Morrison gave the example of the University of Wisconsin-Milwaukee, which is building a cluster and a new narrative around freshwater technology. A number of companies emerged in the Milwaukee area that had freshwater-technology expertise relevant to the brewing and paper industries there. Having leveraged what these companies knew about freshwater technology and applied this knowledge to new markets, this cluster is now entering a multibillion-dollar freshwater-technology market.
The key is to look at assets in different ways and start to understand how those assets can be linked and leveraged, according to Morrison. Once the assets have been identified, local leaders have to realize that these networks can be formed and designed intentionally, and then developed strategically. The big question the PCRD is working on is how to scale trust and collaboration, he said.
Adam Turinas, CEO of Practice Unite, a Newark startup that operates out of the NJIT Enterprise Development Center, talked about his part in cluster development. Turinas was one of the members of the first cohort in the Health IT Connections program, and he said that the educational component gave him some food for thought about running a business and the lean startup philosophy.
“It kind of stretched our thinking. We were at a stage where we thought we had it all figured out,” he said. He especially benefited from going through the program with eight other entrepreneurs, and said that the some really interesting ideas have come out of the program.
Practice Unite has entered into collaboration with a firm based in the South Jersey/Philadelphia area that will allow Turinas to get national distribution for his product: a mobile health application that allows secure messaging for doctors, healthcare workers and patients.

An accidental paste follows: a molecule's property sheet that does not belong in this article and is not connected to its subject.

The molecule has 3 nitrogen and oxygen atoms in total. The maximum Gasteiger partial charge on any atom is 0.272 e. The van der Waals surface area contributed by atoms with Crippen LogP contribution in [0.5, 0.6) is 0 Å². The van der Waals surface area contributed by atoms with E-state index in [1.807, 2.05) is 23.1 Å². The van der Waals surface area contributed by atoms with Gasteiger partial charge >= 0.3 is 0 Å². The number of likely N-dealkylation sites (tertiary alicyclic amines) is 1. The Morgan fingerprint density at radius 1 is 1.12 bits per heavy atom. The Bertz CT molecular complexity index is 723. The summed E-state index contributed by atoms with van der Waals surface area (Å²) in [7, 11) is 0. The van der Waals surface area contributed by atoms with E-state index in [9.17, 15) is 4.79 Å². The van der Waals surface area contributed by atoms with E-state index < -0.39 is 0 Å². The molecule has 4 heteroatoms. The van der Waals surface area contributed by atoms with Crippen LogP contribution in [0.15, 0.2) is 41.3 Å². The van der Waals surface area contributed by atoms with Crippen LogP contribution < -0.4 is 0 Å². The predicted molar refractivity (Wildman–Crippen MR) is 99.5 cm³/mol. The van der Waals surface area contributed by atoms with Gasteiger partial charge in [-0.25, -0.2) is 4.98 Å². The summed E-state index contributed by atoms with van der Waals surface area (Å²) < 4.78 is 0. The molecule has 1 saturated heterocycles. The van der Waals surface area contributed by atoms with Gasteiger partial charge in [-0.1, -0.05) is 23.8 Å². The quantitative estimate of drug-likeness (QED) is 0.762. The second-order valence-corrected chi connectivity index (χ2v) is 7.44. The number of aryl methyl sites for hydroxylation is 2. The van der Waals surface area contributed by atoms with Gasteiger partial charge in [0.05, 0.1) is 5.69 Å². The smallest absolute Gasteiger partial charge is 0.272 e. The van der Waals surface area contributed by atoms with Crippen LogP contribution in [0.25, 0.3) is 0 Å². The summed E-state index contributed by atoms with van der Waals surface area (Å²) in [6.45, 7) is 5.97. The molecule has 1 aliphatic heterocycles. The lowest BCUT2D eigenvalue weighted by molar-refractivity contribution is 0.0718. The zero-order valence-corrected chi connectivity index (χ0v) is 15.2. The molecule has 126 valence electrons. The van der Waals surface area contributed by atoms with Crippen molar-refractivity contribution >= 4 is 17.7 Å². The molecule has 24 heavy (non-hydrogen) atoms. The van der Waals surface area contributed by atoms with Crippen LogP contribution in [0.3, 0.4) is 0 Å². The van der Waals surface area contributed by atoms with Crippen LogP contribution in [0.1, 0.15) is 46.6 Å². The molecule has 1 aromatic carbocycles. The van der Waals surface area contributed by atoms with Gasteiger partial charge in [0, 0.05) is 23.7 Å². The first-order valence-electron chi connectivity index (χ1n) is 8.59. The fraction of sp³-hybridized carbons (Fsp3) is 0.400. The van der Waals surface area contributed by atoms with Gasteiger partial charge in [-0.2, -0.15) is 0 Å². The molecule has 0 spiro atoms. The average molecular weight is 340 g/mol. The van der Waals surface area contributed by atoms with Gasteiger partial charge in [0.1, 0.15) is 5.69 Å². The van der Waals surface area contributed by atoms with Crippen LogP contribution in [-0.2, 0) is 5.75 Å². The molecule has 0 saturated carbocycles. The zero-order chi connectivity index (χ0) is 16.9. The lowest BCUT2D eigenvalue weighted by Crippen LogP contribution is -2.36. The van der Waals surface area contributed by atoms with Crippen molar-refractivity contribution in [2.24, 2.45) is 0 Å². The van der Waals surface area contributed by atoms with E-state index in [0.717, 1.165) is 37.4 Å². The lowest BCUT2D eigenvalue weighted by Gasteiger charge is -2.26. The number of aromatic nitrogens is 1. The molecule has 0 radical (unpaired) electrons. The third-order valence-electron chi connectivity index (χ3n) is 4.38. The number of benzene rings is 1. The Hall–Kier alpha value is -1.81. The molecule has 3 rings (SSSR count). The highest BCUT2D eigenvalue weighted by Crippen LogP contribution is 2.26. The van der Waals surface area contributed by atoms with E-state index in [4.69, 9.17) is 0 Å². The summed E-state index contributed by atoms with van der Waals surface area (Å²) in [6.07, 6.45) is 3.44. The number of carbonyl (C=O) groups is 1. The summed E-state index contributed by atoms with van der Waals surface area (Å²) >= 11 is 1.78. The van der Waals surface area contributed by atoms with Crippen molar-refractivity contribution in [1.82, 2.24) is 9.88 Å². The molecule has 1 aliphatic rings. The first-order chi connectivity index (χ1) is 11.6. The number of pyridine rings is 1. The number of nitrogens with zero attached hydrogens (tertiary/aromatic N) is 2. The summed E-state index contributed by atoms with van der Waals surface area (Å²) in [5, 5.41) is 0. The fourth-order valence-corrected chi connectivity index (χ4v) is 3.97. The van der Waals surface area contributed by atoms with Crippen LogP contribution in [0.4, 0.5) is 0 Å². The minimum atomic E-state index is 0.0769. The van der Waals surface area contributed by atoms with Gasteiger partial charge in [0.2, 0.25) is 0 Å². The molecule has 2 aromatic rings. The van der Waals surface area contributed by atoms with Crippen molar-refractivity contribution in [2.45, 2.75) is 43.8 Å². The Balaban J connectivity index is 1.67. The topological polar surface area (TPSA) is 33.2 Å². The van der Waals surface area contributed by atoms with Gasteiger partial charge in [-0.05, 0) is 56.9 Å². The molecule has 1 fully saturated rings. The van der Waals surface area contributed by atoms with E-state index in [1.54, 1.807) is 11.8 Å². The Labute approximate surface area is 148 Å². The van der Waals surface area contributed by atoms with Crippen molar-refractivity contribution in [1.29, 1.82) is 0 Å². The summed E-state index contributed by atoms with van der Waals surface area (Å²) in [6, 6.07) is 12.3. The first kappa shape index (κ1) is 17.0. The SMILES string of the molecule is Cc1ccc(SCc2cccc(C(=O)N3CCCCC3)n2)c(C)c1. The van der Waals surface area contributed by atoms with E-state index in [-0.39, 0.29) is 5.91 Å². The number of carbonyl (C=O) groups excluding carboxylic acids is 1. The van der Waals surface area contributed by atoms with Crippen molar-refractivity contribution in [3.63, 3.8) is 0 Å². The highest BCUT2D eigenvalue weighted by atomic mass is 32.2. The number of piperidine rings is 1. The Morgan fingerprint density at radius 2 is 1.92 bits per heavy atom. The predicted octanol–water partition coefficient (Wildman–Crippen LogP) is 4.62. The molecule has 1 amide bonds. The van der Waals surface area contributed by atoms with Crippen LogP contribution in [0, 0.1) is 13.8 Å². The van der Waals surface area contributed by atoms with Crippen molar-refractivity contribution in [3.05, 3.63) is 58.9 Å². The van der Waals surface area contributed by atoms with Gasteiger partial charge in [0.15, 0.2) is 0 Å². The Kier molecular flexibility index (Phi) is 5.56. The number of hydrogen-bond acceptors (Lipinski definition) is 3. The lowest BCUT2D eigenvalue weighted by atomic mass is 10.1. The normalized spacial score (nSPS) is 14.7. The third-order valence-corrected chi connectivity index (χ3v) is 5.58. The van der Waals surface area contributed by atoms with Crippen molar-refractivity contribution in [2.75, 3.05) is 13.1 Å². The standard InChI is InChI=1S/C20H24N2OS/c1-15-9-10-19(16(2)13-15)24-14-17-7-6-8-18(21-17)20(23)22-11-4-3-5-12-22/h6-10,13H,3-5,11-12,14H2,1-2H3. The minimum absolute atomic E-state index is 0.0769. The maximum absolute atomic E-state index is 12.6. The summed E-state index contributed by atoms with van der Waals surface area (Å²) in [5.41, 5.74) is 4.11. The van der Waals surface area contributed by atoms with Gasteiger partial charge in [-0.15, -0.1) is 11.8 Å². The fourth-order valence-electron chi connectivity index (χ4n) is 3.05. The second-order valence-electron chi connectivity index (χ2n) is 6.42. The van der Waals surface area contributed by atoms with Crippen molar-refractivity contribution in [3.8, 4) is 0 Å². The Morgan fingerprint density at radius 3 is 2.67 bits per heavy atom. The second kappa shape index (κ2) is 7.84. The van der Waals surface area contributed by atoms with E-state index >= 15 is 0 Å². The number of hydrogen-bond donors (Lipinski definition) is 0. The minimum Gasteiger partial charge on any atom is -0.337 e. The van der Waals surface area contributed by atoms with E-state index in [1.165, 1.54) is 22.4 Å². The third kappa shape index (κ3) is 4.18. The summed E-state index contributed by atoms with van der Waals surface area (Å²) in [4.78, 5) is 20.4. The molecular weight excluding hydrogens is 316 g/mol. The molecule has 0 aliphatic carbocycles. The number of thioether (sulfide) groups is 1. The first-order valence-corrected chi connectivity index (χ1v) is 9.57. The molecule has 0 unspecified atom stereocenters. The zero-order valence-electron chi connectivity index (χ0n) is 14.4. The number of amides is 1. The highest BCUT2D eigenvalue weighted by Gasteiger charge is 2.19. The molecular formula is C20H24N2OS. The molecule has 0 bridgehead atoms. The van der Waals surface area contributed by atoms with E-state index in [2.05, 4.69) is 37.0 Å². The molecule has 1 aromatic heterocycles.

Otis Rolly, president and CEO of the Newark Community Economic Development Corporation (formerly the Brick City Development Corporation), said that Newark CEDC is organized around different verticals, but that the work of the health IT cluster benefits the health-services and educational-technology verticals the organization has defined. He added that the Newark CEDC was working with NJIT and various organizations so that it would not have to reinvent the wheel with its investments.
Moderating the panel, Sebastian asked if proximity was necessary for building clusters, even in this day of technology and virtual companies. The answer was yes, according to Turinas. “The concept of a distributed workforce for what we are doing doesn’t work for key partnerships,” he said. “We probably spend as much time in their offices as we do in our own offices. And they are doing the same. One of their project managers is going to come work with us at our site so they can understand how we sell our concept. Colocation is really critical.”
Morrison noted that close proximity can help build trust, an important ingredient for successful clusters. But you also need a quality, connected place, he said. People and companies are mobile, and they won’t stay in a dump.
Morrison added that building the narrative going forward is very important. The city and the new industries must put behind them what the narrative used to be, and now tell the story of what it is becoming.